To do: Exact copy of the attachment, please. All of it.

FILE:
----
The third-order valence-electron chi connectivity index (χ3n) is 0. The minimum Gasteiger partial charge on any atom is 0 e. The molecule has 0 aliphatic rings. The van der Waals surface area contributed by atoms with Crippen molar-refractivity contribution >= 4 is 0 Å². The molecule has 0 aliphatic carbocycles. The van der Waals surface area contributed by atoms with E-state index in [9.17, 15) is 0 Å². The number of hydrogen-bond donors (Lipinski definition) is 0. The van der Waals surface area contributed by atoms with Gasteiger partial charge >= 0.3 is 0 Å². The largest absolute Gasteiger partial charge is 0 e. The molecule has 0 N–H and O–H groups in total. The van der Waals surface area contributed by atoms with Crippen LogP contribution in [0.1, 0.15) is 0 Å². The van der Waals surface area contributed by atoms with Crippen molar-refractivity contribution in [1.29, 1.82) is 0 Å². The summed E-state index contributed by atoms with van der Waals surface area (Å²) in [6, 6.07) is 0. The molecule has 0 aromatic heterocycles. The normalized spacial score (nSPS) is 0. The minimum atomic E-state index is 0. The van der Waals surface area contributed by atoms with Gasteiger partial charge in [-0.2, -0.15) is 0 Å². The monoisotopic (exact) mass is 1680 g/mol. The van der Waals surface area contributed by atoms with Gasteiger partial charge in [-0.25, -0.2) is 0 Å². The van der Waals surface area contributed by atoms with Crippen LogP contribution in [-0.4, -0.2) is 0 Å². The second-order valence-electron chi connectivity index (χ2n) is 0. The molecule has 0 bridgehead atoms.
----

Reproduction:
The third-order valence-electron chi connectivity index (χ3n) is 0. The minimum Gasteiger partial charge on any atom is 0 e. The molecule has 0 aliphatic rings. The van der Waals surface area contributed by atoms with Crippen molar-refractivity contribution >= 4 is 0 Å². The molecule has 0 aliphatic carbocycles. The van der Waals surface area contributed by atoms with E-state index in [9.17, 15) is 0 Å². The number of hydrogen-bond donors (Lipinski definition) is 0. The van der Waals surface area contributed by atoms with Gasteiger partial charge >= 0.3 is 0 Å². The largest absolute Gasteiger partial charge is 0 e. The molecule has 0 N–H and O–H groups in total. The van der Waals surface area contributed by atoms with Crippen LogP contribution in [0.1, 0.15) is 0 Å². The van der Waals surface area contributed by atoms with Crippen molar-refractivity contribution in [1.29, 1.82) is 0 Å². The summed E-state index contributed by atoms with van der Waals surface area (Å²) in [6, 6.07) is 0. The molecule has 0 aromatic heterocycles. The normalized spacial score (nSPS) is 0. The minimum atomic E-state index is 0. The van der Waals surface area contributed by atoms with Gasteiger partial charge in [-0.2, -0.15) is 0 Å². The monoisotopic (exact) mass is 1680 g/mol. The van der Waals surface area contributed by atoms with Gasteiger partial charge in [-0.25, -0.2) is 0 Å². The van der Waals surface area contributed by atoms with Crippen LogP contribution in [-0.4, -0.2) is 0 Å². The second-order valence-electron chi connectivity index (χ2n) is 0. The molecule has 0 bridgehead atoms.